Mayo's Wild Atlantic Way
Mayo’s Atlantic coastline is a playground for those with an adventurous spirit, offering world class deep-sea fishing, kitesurfing, windsurfing, coasteering, kayaking and many beautiful Blue Flag beaches.
The Blueway Trails at Old Head, Killary and Achill offer the opportunity to experience world-class snorkelling and ocean kayaking.
And what better way to discover Mayo’s charm than by taking to the great outdoors. The Great Western Greenway, connecting Westport to Achill Island, offers an award-winning family-friendly biking trail with stunning scenery, historic villages, ancient ruined abbeys, arts & crafts.
For something more low-key, Mayo is a haven for walkers and anglers alike, offering a myriad of spectacular walks and journeys -including Croagh Patrick, the lake district area of Cong, and the rivers Moy, Furnace & Owenmore (internationally renowned for salmon and sea trout angling).
The hiker can escape the bustle of urban life by climbing one of many mountain ranges including Mweelrea, the highest peak in Connaught. At Wild Nephin and Ballycroy National Park spring is heralded by the call of the elusive corncrake. Get to grips with its vastness by rambling its highlands, on the Bangor Trail.
As you move deeper into the wilderness, all signs of civilisation are left behind. And when you’ve had your fill and are ready to rejoin the human race, the locals in Mayo’s rural towns and seaside villages will offer you a true and authentic céad míle fáilte.
Top 10 things to do along Mayo's Wild Atlantic Way
1. Climb Ireland’s most famous holy mountain - Croagh Patrick – which is 764m high. The route is approximately a 12km return trip and the views of Clew Bay are extraordinary. For those less able to reach the summit, the midway viewpoints are equally beautiful.
2. Cycle the 42km Great Western Greenway, from Westport to Achill, one of Ireland’s longest off-road cycling and walking trail, most of which is traffi c-free – ideal for exploring some of Mayo’s lovely villages & spectacular scenery.
3. Visit Westport House & Adventure Park for a day of family fun! The house, built in 1730, is a treasure trove of artefacts & artwork, and the Pirate Adventure Park is great for kids under 12.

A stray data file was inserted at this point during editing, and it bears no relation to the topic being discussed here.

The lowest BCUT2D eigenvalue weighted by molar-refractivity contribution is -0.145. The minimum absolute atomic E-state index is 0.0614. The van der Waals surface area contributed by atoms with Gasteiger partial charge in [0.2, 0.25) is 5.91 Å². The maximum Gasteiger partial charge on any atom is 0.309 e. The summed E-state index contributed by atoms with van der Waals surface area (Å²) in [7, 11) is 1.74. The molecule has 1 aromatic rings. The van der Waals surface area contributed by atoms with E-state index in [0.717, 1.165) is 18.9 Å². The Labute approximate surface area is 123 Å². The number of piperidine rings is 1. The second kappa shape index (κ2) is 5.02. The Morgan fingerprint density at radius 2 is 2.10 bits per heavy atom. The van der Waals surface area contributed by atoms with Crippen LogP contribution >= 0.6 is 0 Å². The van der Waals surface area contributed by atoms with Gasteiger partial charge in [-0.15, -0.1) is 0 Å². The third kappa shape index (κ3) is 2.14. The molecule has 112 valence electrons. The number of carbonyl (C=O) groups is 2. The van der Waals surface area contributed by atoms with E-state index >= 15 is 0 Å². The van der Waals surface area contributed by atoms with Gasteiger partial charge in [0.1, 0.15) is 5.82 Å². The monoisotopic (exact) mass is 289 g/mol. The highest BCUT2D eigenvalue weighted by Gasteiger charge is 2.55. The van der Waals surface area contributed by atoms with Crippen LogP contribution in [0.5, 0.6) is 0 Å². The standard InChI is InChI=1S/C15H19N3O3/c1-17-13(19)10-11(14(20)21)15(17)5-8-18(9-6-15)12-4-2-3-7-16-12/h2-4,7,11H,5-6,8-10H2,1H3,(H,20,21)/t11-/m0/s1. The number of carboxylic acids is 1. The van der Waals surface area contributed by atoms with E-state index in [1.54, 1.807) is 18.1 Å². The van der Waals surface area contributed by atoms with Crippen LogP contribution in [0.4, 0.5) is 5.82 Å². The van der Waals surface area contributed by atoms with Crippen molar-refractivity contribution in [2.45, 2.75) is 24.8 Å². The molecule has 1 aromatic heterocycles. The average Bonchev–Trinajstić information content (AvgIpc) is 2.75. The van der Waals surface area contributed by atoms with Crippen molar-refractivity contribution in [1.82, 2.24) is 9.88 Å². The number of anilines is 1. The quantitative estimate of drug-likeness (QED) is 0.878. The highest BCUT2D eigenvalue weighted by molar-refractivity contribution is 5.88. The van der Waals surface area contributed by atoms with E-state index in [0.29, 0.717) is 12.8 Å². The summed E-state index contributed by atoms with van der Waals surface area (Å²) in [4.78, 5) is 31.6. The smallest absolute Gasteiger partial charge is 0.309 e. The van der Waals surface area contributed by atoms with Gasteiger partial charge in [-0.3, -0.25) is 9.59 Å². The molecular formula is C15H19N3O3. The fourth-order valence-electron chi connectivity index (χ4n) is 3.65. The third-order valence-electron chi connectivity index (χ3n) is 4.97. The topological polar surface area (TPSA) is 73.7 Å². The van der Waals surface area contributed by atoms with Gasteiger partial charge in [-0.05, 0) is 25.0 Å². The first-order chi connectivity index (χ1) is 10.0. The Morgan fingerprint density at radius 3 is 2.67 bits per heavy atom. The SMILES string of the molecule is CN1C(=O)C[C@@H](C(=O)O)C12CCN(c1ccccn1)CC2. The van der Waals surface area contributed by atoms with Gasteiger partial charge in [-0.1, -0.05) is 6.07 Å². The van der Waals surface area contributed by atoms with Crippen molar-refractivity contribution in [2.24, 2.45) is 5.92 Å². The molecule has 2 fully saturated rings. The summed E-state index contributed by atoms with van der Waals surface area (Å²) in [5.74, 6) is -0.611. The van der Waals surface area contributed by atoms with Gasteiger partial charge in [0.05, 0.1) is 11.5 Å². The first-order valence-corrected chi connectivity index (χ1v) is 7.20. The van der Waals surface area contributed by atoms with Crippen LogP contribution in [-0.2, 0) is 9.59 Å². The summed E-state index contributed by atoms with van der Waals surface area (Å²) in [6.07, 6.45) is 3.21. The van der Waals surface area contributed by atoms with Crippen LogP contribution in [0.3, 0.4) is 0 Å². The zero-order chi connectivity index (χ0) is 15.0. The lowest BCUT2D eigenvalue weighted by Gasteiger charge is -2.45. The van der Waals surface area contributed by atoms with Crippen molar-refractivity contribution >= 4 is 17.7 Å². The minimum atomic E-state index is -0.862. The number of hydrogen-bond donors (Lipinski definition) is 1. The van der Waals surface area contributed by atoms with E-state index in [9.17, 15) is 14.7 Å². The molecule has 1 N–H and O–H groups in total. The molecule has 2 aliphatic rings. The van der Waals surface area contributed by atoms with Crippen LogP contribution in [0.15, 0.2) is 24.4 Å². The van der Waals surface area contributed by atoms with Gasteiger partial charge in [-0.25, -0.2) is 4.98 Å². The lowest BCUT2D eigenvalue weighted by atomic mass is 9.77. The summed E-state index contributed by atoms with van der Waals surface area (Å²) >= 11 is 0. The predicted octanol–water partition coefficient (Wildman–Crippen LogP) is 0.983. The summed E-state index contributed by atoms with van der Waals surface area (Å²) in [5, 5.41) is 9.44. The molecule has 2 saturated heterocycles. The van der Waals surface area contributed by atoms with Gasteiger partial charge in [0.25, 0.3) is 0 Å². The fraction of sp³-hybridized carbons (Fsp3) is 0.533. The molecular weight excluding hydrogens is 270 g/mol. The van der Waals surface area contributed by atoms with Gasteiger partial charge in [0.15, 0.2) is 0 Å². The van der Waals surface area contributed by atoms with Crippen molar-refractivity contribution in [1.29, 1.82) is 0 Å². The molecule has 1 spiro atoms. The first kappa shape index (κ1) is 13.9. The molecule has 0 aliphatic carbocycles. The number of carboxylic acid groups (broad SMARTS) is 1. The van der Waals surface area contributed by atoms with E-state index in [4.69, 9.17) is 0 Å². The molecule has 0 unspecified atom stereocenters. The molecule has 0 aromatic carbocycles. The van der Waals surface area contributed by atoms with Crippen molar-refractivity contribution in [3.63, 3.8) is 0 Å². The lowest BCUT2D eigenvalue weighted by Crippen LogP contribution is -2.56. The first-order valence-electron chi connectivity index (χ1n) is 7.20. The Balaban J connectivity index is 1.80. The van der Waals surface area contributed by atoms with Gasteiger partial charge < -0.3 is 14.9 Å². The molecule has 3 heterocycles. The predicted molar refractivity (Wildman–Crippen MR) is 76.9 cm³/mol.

4. Explore Ireland’s largest island, Achill Island. The island offers rugged landscape, dramatic cliffs and secluded beaches. Achill is a fantastic location for those wanting to explore the great outdoors!
5. Explore some of Ireland’s most spectacular walks, some of which include loop walks at Erris Head and Ceathrú Thaidhg – both located in Erris, a region that has been voted by The Irish Times as the ‘best place in Ireland to go wild!’
6. Fearless Grace O’Malley is the 16th century legendary Irish Pirate Queen whose castles & forts can be still seen all over Mayo. The stunning 40km Atlantic Drive is a wonderful way to explore some of her former sites.
7. Ireland’s fi rst gold-tier International Dark Sky Park encompasses the Wild Nephin Wilderness and Ballycroy National Park in northwest Mayo. The majestic mountains, the meandering rivers and the wild Atlantic coastline provide a stunning background in which to enjoy a spot of star-gazing or astrophotography.
8. Check out the Céide Fields & Downpatrick Head along the dramatic north Mayo coastline. With megalithic tombs and ancient settlements, the fields are older than Egypt’s pyramids. You cannot help but appreciate this prehistoric landscape as you look out over the Atlantic Ocean to the Dún Briste sea stack and beyond.
9. Enjoy a boat trip along the Monasteries of the Moy and visit some of Mayo’s ancient abbeys, chapels, towers, churches, refectories and cloisters.
10. Mayo has so many fascinating islands – each with its own unique history & heritage. Some are still inhabited and some are deserted, but nearly all of them are home to some of the world’s most endangered species – wildlife, birdlife, flora & fauna. Discover Clare Island, Collanmore Island, Inishturk, Inis Gé, or Achill to name just a few.